The bug with Dark Souls 2's weapon degradation on PC might be a good example, even if I happen to misremember some details.

In Dark Souls 2 your weapon's durability lowers when you smack it against a wall. In the PC version your weapons degraded much faster when you do this. If you've played on console and also on PC you'd probably notice that your weapons are wearing down faster, and maybe you'd spot that the durability is lowering very quickly when you smack it against a wall, so you recognize that something is different. Determining if it's an intended adjustment to difficulty or if it's a bug might be impossible from only playing the game.

However, with some knowledge of common bugs and glitches and programming, and maybe even some knowledge on how the developers or publishers tend to handle porting and localizing their video games, you might consider one difference between the two versions of Dark Souls 2 to be the frame rate, and then you might consider that the weapon degradation is calculated for every frame that it's inside a wall since the durability appears to be lowering at twice the expected rate and the frame rate is about twice the original game's frame rate. Then you could test it by adjusting the frame rate through different graphical settings and CPU strain and determine if there's any truth to the idea. Then, when paired with your knowledge of the developers or publishers and how they handle porting and localizing their video games, you can come to the conclusion that they most likely didn't intend for this to happen like some sort of increased difficulty for PC gamers.

Becoming an electronic engineer allowed me to become extremely irritated when I see 90º angles in PCB traces in art and fiction.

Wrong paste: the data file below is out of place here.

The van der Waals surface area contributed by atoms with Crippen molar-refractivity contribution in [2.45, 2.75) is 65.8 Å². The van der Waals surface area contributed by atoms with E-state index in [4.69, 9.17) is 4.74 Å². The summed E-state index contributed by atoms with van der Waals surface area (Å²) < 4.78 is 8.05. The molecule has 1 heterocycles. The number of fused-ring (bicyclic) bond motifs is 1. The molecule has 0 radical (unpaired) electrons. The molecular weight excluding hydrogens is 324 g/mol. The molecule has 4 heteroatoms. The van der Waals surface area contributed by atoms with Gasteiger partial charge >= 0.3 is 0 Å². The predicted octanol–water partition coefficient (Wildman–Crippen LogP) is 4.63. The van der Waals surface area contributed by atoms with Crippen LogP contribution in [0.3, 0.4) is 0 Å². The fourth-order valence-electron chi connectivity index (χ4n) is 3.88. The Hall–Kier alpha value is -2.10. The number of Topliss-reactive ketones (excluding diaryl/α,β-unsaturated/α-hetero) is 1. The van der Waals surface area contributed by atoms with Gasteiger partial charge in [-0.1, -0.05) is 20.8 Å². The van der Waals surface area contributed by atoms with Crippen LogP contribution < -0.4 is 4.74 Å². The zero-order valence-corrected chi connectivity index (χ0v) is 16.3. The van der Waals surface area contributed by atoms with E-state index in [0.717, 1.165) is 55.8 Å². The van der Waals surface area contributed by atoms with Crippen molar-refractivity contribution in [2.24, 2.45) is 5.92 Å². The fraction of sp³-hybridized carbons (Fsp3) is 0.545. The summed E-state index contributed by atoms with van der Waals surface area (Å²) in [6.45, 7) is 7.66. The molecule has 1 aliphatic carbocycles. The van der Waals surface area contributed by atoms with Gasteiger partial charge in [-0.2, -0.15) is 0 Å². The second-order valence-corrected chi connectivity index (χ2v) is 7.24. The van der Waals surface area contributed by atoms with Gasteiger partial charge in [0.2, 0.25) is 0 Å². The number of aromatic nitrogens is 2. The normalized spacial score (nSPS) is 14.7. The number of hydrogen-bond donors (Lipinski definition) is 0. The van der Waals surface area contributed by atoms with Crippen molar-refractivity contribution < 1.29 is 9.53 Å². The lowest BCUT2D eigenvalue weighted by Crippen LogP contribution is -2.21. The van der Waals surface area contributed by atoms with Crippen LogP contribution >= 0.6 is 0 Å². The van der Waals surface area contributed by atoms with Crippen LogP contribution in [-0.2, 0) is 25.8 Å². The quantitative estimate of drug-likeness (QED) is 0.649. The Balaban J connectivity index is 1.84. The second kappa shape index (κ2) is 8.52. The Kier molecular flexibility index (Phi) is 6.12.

Spoiler:
90º angles in traces form inductors that generate magnetic fields that screw with voltage, even inducing voltage on adjacent traces.

This sounded real neat and quirky so I looked into it, but it turns out that it might be more of a myth. Bear in mind that I don't know anything except for what I just got from Googling, I'm completely ignorant of PCB design.

Spoiler:
It seems 90 degree angles only pose an arcing threat with high voltages at or exceeding 1,000 volts and an EMI emission threat with "ultra high-speed PCBs in the range of 10 GHz or more", like microwaves, apparently. However, not using 90 degree angles was good practice years ago due to manufacturing problems like collecting the etching acid in sharp corners, but these days that's largely an issue for hobbyists since alkaline solutions are more commonly used by professional manufacturers instead of acid solutions and this apparently doesn't have the same problem. I don't know why though, haven't found a clear answer.

I never really thought about the arrangement of traces on PCBs beyond just arranging the elements in a way that physically fits the allowed space. The extra dimensions of electricity's own characteristics, the PCB traces themselves becoming an unintentional electrical device, and manufacturing limitations really adds a lot more to appreciate.

Anyway, it doesn't appear necessary to avoid 90 degree angles in every design, though I'm sure the PCB designs in art and fiction are most often nonsense.